Trader Sam’s follows that model in that its bartenders and servers are part of the “show,” keeping the atmosphere fun and friendly (and corny), much like the Jungle Cruise skippers. Disney’s Imagineers also added their trademark interactive touch. The bar features many surprises and special effects triggered by ordering specific drinks, such as an erupting volcano, a sinking ship, and bar stools that move.
We’ve heard that the drinks are surprisingly good and feature ingredients such as hand-crafted syrups from B.G. Reynolds. Of course, the drink names fit the theme with HippopotoMai-Tai, Schweitzer Falls and Tiki Tiki Tiki Tiki Tiki Rum among the offerings. Click here to see the menu.
There has been hope that Trader Sam’s would eventually find its way into the sprawling Polynesian Resort, the iconic luxury hotel built on the shore of Seven Seas Lagoon across from the Magic Kingdom park in 1971 and one of Disney World’s landmarks. But a location at Disney Springs would certainly make it easily accessible to more than just Walk Disney World guests. Plans call for Disney Springs to keep Downtown Disney’s free admission and free parking policies.
It could certainly fit into the area’s water theme, perhaps skewed a bit more toward Sam’s adventures in turn-of-the-century Florida. Disney Springs will include four outdoor “neighborhoods” connected by a flowing spring and vibrant lakefront. Fans of the Adventurer’s Club are eagerly awaiting further details, hoping for more than just a tribute to the nightclub that was styled after a private club for world travelers and explorers in the 1930s. Could the Disney Springs version of Trader Sam’s also include some of the old cast performing in a dinner show? Hopefully the same warehouse that yielded many of the Adventurer’s Club artifacts in the Anaheim Trader Sam’s is still loaded with treasures. It will be interesting to see if and how this develops.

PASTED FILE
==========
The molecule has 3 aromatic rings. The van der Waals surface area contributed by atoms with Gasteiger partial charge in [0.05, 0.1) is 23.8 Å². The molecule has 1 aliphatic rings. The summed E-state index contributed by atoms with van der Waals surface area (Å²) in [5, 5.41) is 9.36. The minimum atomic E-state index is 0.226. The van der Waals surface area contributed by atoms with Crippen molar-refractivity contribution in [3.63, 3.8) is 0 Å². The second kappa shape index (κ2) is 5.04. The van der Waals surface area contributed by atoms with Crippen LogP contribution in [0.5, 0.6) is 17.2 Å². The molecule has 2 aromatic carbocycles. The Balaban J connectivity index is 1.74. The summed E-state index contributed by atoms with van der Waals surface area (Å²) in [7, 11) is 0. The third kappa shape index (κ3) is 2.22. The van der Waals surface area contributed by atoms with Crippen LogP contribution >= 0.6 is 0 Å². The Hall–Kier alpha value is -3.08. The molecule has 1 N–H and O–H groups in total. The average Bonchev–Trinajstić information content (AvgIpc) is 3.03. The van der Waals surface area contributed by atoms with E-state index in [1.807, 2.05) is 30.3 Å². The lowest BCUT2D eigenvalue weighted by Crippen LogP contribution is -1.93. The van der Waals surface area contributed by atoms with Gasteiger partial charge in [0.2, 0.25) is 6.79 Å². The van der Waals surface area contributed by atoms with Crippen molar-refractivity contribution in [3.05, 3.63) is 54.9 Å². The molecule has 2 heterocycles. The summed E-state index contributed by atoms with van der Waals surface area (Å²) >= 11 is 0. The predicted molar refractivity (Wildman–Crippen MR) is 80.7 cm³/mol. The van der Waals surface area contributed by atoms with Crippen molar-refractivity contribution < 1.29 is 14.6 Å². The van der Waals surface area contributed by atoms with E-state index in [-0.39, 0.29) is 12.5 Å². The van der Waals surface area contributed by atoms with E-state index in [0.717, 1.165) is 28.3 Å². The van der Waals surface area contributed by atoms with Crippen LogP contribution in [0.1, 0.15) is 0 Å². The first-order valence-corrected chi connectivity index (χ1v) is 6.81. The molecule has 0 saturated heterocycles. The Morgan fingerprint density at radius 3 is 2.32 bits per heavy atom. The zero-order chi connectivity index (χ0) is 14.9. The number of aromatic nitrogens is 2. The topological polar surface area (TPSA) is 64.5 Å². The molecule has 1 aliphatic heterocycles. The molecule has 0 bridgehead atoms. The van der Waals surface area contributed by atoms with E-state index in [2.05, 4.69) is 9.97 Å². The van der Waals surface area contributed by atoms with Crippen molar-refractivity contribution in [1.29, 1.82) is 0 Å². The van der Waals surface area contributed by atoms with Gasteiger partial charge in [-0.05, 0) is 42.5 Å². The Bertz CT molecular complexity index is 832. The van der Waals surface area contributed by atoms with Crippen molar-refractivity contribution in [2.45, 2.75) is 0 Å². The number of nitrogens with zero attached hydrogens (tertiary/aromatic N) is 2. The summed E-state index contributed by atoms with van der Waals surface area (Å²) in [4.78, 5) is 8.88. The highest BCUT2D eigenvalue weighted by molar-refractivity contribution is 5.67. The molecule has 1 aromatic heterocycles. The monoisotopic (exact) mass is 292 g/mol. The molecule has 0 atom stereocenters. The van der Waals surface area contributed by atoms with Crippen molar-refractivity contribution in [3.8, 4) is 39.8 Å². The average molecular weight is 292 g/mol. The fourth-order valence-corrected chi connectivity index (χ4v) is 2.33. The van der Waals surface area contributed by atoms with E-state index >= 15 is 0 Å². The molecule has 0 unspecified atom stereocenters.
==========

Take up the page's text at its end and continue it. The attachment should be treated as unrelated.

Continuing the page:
It’s unclear from the concept art if it would take over the old Adventurer’s Club location. The current Pleasure Island area may become part of the Town Center in the proposed plan, featuring an upscale mix of shopping and dining along with a relaxing promenade. The bars and restaurants would likely be centered in what is proposed as The Landing, an area with waterfront views and themed dining.
The east and west ends of the complex will see less upheaval but will still undergo major changes, such as the addition of parking garages and a pedestrian walkway across the lake on the east-side Marketplace area. Major venues and attractions such as Cirque du Soleil, the House of Blues, the AMC theaters, the new Splitsville bowling complex, Fulton’s Crab House riverboat restaurant, and the Characters in Flight balloon ride are expected to remain where they are. Other current favorites include several Wolfgang Puck restaurants, a Ghirardelli ice cream shop, Bongos Cuban Cafè, T-Rex Cafe, the Paradiso 37 and Portobello restaurants, and a host of shops, galleries and smaller eateries.